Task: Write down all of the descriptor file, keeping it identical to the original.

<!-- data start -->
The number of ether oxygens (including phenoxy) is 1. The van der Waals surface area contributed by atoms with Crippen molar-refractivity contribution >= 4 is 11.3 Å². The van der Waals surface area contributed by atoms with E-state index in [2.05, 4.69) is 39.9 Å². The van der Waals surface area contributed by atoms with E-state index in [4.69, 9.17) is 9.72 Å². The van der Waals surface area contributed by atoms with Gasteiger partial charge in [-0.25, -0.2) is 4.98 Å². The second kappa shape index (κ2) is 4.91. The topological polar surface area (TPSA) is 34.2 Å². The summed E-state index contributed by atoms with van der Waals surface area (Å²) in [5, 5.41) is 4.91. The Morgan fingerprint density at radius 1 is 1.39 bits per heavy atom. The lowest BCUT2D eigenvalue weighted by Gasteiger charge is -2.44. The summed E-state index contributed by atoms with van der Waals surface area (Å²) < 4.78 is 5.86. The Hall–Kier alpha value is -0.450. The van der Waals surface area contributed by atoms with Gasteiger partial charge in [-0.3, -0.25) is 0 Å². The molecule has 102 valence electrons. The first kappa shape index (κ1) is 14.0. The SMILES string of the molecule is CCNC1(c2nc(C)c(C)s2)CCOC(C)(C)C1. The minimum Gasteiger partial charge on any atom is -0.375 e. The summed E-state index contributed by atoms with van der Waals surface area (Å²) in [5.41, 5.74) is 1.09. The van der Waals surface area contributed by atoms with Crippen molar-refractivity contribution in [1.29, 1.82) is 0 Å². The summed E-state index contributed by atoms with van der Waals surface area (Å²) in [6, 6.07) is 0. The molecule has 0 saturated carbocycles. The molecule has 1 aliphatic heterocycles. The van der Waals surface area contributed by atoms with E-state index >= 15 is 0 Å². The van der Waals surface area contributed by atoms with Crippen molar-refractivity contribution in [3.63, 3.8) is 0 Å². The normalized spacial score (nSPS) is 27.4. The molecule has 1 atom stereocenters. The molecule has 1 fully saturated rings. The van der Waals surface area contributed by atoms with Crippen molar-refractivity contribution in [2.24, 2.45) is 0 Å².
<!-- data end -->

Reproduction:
The number of ether oxygens (including phenoxy) is 1. The van der Waals surface area contributed by atoms with Crippen molar-refractivity contribution >= 4 is 11.3 Å². The van der Waals surface area contributed by atoms with E-state index in [2.05, 4.69) is 39.9 Å². The van der Waals surface area contributed by atoms with E-state index in [4.69, 9.17) is 9.72 Å². The van der Waals surface area contributed by atoms with Gasteiger partial charge in [-0.25, -0.2) is 4.98 Å². The second kappa shape index (κ2) is 4.91. The topological polar surface area (TPSA) is 34.2 Å². The summed E-state index contributed by atoms with van der Waals surface area (Å²) in [5, 5.41) is 4.91. The Morgan fingerprint density at radius 1 is 1.39 bits per heavy atom. The lowest BCUT2D eigenvalue weighted by Gasteiger charge is -2.44. The summed E-state index contributed by atoms with van der Waals surface area (Å²) < 4.78 is 5.86. The Hall–Kier alpha value is -0.450. The van der Waals surface area contributed by atoms with Gasteiger partial charge in [-0.3, -0.25) is 0 Å². The molecule has 102 valence electrons. The first kappa shape index (κ1) is 14.0. The SMILES string of the molecule is CCNC1(c2nc(C)c(C)s2)CCOC(C)(C)C1. The minimum Gasteiger partial charge on any atom is -0.375 e. The summed E-state index contributed by atoms with van der Waals surface area (Å²) in [5.41, 5.74) is 1.09. The van der Waals surface area contributed by atoms with Crippen molar-refractivity contribution in [1.29, 1.82) is 0 Å². The summed E-state index contributed by atoms with van der Waals surface area (Å²) in [6, 6.07) is 0. The molecule has 0 saturated carbocycles. The molecule has 1 aliphatic heterocycles. The van der Waals surface area contributed by atoms with E-state index >= 15 is 0 Å². The van der Waals surface area contributed by atoms with Crippen molar-refractivity contribution in [3.63, 3.8) is 0 Å². The normalized spacial score (nSPS) is 27.4. The molecule has 1 atom stereocenters. The molecule has 1 fully saturated rings. The van der Waals surface area contributed by atoms with Crippen molar-refractivity contribution in [2.24, 2.45) is 0 Å².